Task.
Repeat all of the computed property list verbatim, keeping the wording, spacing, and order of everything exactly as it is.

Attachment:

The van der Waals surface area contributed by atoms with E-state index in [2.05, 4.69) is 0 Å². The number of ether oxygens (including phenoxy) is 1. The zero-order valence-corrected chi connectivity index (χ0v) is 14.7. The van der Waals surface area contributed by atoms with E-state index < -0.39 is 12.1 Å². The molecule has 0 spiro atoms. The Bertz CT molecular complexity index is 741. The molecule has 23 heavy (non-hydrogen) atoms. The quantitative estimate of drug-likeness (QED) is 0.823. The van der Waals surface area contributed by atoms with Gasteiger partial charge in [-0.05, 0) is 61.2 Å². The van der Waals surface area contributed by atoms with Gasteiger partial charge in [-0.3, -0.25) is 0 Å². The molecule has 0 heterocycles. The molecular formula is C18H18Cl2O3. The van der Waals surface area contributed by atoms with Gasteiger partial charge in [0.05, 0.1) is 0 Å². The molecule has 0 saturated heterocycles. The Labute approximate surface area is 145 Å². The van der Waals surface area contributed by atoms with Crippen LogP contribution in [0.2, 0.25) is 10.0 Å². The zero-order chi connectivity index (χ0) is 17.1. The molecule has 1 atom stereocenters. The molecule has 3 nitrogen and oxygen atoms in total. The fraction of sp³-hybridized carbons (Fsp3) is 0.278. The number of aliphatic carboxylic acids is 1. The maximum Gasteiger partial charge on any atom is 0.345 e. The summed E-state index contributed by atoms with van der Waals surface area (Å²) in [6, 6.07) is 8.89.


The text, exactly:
The van der Waals surface area contributed by atoms with E-state index in [2.05, 4.69) is 0 Å². The number of ether oxygens (including phenoxy) is 1. The zero-order valence-corrected chi connectivity index (χ0v) is 14.7. The van der Waals surface area contributed by atoms with E-state index < -0.39 is 12.1 Å². The molecule has 0 spiro atoms. The Bertz CT molecular complexity index is 741. The molecule has 23 heavy (non-hydrogen) atoms. The quantitative estimate of drug-likeness (QED) is 0.823. The van der Waals surface area contributed by atoms with Gasteiger partial charge in [-0.05, 0) is 61.2 Å². The van der Waals surface area contributed by atoms with Gasteiger partial charge in [-0.3, -0.25) is 0 Å². The molecule has 0 heterocycles. The molecular formula is C18H18Cl2O3. The van der Waals surface area contributed by atoms with Gasteiger partial charge in [0.05, 0.1) is 0 Å². The molecule has 0 saturated heterocycles. The Labute approximate surface area is 145 Å². The van der Waals surface area contributed by atoms with Crippen LogP contribution in [0.2, 0.25) is 10.0 Å². The zero-order chi connectivity index (χ0) is 17.1. The molecule has 1 atom stereocenters. The molecule has 3 nitrogen and oxygen atoms in total. The fraction of sp³-hybridized carbons (Fsp3) is 0.278. The number of aliphatic carboxylic acids is 1. The maximum Gasteiger partial charge on any atom is 0.345 e. The summed E-state index contributed by atoms with van der Waals surface area (Å²) in [6, 6.07) is 8.89.